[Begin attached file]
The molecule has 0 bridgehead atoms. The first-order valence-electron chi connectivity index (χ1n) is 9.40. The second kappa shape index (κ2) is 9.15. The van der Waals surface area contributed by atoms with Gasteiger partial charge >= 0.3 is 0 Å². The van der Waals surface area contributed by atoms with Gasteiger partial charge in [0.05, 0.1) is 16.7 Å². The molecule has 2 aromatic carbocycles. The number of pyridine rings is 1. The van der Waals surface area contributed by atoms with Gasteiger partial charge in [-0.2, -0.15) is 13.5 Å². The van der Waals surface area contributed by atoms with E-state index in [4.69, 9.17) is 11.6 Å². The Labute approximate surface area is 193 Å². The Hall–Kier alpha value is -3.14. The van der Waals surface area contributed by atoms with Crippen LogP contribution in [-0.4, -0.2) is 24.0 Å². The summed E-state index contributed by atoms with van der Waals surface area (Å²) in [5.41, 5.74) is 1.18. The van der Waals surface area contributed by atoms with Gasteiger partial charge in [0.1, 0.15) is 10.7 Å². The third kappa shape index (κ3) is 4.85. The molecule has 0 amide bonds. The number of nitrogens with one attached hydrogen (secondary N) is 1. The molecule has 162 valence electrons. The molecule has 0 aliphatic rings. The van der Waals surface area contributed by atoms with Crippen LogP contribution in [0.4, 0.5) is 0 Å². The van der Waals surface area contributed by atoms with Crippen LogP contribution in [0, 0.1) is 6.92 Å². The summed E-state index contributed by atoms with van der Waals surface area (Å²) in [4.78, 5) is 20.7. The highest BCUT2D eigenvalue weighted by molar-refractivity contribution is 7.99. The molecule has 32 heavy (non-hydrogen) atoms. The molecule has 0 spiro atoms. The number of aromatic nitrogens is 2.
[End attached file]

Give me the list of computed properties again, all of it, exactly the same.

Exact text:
The molecule has 0 bridgehead atoms. The first-order valence-electron chi connectivity index (χ1n) is 9.40. The second kappa shape index (κ2) is 9.15. The van der Waals surface area contributed by atoms with Gasteiger partial charge >= 0.3 is 0 Å². The van der Waals surface area contributed by atoms with Gasteiger partial charge in [0.05, 0.1) is 16.7 Å². The molecule has 2 aromatic carbocycles. The number of pyridine rings is 1. The van der Waals surface area contributed by atoms with Gasteiger partial charge in [-0.2, -0.15) is 13.5 Å². The van der Waals surface area contributed by atoms with E-state index in [4.69, 9.17) is 11.6 Å². The Labute approximate surface area is 193 Å². The Hall–Kier alpha value is -3.14. The van der Waals surface area contributed by atoms with Crippen LogP contribution in [-0.4, -0.2) is 24.0 Å². The summed E-state index contributed by atoms with van der Waals surface area (Å²) in [5.41, 5.74) is 1.18. The van der Waals surface area contributed by atoms with Gasteiger partial charge in [0.1, 0.15) is 10.7 Å². The third kappa shape index (κ3) is 4.85. The molecule has 0 amide bonds. The number of nitrogens with one attached hydrogen (secondary N) is 1. The molecule has 162 valence electrons. The molecule has 0 aliphatic rings. The van der Waals surface area contributed by atoms with Crippen LogP contribution in [0.4, 0.5) is 0 Å². The van der Waals surface area contributed by atoms with Crippen LogP contribution in [0, 0.1) is 6.92 Å². The summed E-state index contributed by atoms with van der Waals surface area (Å²) in [4.78, 5) is 20.7. The highest BCUT2D eigenvalue weighted by molar-refractivity contribution is 7.99. The molecule has 32 heavy (non-hydrogen) atoms. The molecule has 0 spiro atoms. The number of aromatic nitrogens is 2.